However, some trans men seek out injections for largely cosmetic reasons. Seb, a 22-year-old trans man from Brighton, has had a silicone chin implant is considering lipodissolve. He tells me, “If I’m being honest, at this point it’s more for aesthetics than strictly dysphoria-relief. I’d say my motivations are 90 percent vanity but there is a small part to me that knows there’s safety in being as masculine presenting as possible.”
After my procedure, my face swells enormously and I look like I’ve been attacked by bees. My least favourite part of my face is temporarily exaggerated, and I feel depressed for a few days. After two weeks, however, the swelling goes down and I begin to see a sharper jawline and slimmer cheeks. I get misgendered less and do feel more confident.
The line between essential trans healthcare and purely cosmetic procedures is blurred and messy. Sure, I got lipodissolve for my dysphoria, but I also want to look hot. Testosterone and top surgery have made my life liveable, and I could continue to live a decent life without cosmetic injections, but I am much happier now. Is the difference between a bearable life and a happy one essential? I tell myself that, after spending years living as the wrong gender, I’m making up for lost time. I want to be happy now.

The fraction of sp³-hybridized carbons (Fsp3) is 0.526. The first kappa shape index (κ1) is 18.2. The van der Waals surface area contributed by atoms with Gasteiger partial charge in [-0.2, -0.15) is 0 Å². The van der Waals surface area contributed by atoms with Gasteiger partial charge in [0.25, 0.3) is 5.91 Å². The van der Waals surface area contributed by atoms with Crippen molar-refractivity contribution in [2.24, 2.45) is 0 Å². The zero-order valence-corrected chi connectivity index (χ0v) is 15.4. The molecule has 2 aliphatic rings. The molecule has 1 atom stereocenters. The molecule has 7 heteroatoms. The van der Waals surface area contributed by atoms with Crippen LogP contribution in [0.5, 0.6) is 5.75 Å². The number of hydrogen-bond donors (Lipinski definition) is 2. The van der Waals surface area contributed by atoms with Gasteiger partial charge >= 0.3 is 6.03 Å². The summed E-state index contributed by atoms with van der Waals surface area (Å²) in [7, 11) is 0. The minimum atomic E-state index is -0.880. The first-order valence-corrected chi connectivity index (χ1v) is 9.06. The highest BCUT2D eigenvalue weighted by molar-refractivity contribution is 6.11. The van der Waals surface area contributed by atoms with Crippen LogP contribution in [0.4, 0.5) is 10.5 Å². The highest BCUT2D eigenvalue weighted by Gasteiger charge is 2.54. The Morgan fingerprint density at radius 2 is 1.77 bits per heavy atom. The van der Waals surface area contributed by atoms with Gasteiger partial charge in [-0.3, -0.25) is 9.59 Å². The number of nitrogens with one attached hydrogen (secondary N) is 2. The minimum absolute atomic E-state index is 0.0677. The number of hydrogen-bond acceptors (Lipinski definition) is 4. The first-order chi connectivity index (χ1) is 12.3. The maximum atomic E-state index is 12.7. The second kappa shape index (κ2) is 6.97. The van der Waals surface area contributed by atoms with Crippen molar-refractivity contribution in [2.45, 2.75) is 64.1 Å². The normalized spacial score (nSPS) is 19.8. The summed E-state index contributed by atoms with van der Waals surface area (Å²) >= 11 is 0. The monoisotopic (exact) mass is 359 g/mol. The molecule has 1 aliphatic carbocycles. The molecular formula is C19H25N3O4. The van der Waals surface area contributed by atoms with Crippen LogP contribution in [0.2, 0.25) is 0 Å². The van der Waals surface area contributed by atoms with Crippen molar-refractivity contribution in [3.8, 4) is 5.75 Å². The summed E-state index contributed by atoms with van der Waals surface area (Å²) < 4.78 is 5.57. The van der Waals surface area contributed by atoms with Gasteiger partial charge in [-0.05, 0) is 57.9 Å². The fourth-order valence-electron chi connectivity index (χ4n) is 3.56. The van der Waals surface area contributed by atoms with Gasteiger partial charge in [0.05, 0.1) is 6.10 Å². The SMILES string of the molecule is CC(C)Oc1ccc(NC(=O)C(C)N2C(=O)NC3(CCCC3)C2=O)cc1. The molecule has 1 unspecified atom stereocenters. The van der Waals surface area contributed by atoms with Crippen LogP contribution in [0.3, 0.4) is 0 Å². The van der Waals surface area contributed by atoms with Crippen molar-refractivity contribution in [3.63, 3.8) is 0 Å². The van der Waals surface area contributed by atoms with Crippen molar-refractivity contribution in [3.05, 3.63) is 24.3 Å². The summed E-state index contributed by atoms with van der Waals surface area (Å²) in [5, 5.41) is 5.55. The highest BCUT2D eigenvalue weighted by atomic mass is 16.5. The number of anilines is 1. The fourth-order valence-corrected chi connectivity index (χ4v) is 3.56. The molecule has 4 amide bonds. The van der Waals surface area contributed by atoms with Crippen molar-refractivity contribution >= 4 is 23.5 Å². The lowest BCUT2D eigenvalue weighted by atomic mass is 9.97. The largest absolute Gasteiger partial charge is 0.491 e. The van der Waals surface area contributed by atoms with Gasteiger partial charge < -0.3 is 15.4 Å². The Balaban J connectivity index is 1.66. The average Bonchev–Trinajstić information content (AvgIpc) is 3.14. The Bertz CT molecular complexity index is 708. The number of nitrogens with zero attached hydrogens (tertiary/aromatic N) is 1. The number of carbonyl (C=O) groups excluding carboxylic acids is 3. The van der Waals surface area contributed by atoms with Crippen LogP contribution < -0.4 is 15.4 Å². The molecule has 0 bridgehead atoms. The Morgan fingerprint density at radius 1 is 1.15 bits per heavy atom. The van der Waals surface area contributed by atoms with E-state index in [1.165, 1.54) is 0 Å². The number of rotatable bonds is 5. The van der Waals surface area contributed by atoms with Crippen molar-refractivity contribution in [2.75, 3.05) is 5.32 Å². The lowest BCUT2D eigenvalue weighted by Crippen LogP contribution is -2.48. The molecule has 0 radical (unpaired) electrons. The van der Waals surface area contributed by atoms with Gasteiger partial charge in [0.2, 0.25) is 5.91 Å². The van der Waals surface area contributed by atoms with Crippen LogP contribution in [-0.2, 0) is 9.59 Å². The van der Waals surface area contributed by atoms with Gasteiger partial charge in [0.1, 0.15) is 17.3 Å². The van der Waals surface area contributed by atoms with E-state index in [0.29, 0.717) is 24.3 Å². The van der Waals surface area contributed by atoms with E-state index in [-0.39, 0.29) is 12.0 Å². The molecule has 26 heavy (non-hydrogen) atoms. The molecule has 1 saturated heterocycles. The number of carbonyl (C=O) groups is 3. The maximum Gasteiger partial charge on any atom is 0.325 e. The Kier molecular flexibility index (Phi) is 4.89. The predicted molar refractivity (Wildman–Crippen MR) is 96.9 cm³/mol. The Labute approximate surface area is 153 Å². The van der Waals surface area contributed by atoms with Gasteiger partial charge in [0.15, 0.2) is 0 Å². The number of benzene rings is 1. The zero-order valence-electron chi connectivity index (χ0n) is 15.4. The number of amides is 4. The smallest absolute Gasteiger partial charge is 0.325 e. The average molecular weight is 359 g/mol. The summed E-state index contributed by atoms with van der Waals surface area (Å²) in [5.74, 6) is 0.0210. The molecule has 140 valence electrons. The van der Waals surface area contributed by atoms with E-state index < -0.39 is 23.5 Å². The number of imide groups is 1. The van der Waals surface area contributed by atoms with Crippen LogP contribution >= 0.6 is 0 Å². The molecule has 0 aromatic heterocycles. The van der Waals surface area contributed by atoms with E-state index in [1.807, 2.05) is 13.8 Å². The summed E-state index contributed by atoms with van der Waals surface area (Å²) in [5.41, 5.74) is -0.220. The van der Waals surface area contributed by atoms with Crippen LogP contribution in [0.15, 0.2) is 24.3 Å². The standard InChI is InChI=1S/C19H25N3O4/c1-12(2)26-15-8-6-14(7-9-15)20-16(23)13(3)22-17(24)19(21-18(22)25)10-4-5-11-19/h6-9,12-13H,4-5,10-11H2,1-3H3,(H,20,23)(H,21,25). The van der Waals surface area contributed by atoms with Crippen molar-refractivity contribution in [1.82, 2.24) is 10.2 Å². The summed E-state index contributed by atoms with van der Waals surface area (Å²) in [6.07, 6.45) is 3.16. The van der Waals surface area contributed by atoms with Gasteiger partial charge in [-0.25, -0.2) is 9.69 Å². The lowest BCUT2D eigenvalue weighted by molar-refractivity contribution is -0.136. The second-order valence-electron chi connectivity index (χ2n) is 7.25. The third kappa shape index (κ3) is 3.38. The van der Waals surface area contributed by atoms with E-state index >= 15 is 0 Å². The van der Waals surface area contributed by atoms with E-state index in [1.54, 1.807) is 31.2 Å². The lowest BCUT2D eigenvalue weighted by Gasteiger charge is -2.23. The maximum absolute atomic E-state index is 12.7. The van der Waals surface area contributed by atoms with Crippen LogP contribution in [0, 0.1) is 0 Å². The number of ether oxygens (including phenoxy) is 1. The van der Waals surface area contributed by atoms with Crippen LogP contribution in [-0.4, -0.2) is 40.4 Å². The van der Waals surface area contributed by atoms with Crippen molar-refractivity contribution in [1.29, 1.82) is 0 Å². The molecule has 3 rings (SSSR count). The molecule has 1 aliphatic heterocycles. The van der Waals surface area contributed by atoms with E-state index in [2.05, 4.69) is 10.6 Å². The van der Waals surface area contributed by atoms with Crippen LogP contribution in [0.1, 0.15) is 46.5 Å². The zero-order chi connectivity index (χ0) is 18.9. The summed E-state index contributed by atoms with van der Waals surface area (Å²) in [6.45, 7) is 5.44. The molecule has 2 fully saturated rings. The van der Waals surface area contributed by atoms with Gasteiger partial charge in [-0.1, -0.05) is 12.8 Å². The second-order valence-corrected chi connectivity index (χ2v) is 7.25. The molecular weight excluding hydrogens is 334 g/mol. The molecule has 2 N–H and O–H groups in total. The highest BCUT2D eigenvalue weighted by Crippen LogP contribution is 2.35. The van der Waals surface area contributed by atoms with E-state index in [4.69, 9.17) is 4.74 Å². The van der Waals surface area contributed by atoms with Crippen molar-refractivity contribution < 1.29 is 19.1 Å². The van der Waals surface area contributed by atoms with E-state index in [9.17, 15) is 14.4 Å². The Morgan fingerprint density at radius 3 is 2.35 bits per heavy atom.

Coventry offers reduced rates for trans clients visiting his clinic, partly because of the NHS wait lists. He tells me: “I’d heard about the long wait lists for trans surgery, which was shocking. I wanted to offer something meaningful to the trans community, so I started offering cost-price procedures for trans people. That means I just charge for the materials.”
It was this cost-price offer that initially drew me to Coventry for my own lipodissolve. He sees his services as more than simply cosmetic, and states: “I would say these procedures are healthcare for trans people, I don’t like using the term cosmetic even, because it’s more than that.” He pauses for a second, before adding: “I mean, it is cosmetic in the most literal sense, but people’s faces are also their identity. That’s why it matters.”
*Names changed at the request of interviewees